Educational videos will be shown in the Czech Republic, Slovakia and Poland to prevent misinformation about Ukrainian refugees
Fake news is, unfortunately, a feature of our times, with the vast ocean of the internet often making it difficult to combat misinformation.
YouTube, however, is set to introduce educational ads to help users identify potentially misleading content.
So, after a successful experiment by the University of Cambridge, YouTube will show these commercials in the Czech Republic, Slovakia and Poland, in order to avoid misinformation about Ukrainian refugees.
As for the experiment, the ads were shown to 5.4 million people, 22.000 of whom then participated in a poll.
Through the research process, the researchers observed an improvement in the participants' detection of fake news and an increased ability to separate authoritative and non-authoritative sources, as well as in the decision to share or not the content on social media.
"Obviously you can't predict every single case of misinformation that will go viral, but what you can do is find common patterns and patterns of discourse," notes John Roosenbeek and lead editor of the scientific publication. He continues: "The idea behind this research was: if we find some of these patterns, is it possible to make people more resistant to them, even to content they've never seen before?"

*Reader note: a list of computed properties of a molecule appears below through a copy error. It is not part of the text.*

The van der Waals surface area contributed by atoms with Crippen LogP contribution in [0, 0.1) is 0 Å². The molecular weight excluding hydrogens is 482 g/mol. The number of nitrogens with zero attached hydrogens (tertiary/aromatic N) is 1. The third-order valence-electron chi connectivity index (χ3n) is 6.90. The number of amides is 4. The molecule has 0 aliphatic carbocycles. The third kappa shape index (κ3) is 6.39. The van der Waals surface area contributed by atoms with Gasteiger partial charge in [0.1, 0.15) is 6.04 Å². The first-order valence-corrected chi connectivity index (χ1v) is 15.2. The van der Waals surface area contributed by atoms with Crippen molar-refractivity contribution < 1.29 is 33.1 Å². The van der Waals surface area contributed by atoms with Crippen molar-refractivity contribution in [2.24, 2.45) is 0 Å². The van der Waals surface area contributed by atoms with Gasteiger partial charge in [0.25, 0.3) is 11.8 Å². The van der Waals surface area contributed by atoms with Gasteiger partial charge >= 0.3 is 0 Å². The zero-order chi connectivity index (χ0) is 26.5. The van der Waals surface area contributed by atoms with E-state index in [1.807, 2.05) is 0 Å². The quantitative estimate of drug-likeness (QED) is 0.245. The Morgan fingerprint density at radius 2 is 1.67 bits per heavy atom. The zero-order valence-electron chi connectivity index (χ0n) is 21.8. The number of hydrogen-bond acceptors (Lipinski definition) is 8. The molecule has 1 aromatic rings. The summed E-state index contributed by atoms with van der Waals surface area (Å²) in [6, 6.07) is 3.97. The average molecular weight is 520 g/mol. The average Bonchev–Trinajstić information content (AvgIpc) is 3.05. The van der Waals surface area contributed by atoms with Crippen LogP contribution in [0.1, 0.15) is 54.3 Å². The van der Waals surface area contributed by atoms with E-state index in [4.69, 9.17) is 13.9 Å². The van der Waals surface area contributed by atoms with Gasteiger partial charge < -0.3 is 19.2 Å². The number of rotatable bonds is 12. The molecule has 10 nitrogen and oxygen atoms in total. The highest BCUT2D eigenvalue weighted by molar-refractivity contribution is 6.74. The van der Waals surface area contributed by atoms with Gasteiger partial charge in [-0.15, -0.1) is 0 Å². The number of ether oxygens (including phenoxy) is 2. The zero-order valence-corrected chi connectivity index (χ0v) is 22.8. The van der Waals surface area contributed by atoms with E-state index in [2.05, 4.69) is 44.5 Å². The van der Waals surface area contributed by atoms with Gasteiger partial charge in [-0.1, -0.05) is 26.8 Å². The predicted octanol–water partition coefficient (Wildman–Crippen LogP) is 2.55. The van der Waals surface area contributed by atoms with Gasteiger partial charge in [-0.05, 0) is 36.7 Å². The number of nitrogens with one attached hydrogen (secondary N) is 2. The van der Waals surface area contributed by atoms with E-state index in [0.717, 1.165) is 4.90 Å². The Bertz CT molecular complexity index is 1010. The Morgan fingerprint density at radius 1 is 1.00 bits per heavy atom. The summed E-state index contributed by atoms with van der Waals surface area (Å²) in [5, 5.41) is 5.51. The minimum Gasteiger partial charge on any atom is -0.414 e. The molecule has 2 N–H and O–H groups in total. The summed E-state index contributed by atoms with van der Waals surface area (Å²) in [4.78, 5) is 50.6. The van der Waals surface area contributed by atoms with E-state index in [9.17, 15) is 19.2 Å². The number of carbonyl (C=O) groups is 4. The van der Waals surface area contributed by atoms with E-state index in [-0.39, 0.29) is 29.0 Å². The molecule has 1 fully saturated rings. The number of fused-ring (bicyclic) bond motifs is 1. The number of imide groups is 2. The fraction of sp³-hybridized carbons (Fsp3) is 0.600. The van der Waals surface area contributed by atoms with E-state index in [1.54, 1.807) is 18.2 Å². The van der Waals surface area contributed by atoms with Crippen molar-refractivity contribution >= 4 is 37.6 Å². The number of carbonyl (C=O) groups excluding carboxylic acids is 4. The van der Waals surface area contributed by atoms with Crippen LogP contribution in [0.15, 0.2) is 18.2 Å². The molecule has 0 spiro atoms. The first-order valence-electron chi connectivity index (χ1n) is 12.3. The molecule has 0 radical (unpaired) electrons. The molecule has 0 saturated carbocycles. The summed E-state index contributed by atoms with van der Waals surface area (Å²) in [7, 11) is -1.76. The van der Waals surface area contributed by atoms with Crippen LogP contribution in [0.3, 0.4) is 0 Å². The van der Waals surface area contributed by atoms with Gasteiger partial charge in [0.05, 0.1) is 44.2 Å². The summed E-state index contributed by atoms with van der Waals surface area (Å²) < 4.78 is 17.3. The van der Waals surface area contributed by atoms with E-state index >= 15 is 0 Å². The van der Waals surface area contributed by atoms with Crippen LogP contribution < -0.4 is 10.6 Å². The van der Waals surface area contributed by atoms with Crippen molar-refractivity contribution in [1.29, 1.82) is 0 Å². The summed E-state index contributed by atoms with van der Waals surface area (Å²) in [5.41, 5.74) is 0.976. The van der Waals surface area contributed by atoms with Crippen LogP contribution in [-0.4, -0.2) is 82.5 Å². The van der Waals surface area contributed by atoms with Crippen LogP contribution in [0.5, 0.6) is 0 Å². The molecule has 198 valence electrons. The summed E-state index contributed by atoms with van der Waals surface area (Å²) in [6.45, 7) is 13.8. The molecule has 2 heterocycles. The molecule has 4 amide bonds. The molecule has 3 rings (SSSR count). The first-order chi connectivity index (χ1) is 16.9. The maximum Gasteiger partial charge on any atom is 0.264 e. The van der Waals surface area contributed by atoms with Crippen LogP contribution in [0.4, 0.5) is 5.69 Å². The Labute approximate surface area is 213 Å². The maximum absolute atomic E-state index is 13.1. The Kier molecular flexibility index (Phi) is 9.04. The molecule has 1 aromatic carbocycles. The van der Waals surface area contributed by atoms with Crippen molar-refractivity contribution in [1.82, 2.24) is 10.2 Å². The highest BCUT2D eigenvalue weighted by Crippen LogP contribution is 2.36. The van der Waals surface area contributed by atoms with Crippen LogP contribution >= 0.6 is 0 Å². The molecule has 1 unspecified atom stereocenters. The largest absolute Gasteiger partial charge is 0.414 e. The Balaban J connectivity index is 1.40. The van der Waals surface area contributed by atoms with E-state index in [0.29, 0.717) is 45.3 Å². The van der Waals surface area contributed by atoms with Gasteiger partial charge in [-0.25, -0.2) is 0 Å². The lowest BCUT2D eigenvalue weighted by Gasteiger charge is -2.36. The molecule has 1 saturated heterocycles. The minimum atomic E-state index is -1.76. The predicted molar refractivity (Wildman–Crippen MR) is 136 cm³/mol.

In the experiment, the researchers used a YouTube tool called Brand Lift that advertisers use to determine whether an ad has made their product more recognizable.
In this particular study, participants were given a news story and asked to identify which technique it used to manipulate the reader.
In a second group of the experiment, no video was shown to the participants, only the title and the corresponding answers were given. The results showed that those who watched videos were 5% more correct than the other group.
“It is clearly important that children learn to read laterally and check the validity of sources. But, we also need solutions that can be traced back to social media and find a point of contact with the algorithms" notes Professor Sander Van Der Linden who was also part of the research team.
He concludes: “But at the end of the day, we have to face the reality that social media companies control much of the flow of information online. To protect people, therefore, we need to find independent, evidence-based solutions that social media companies can implement on their platforms."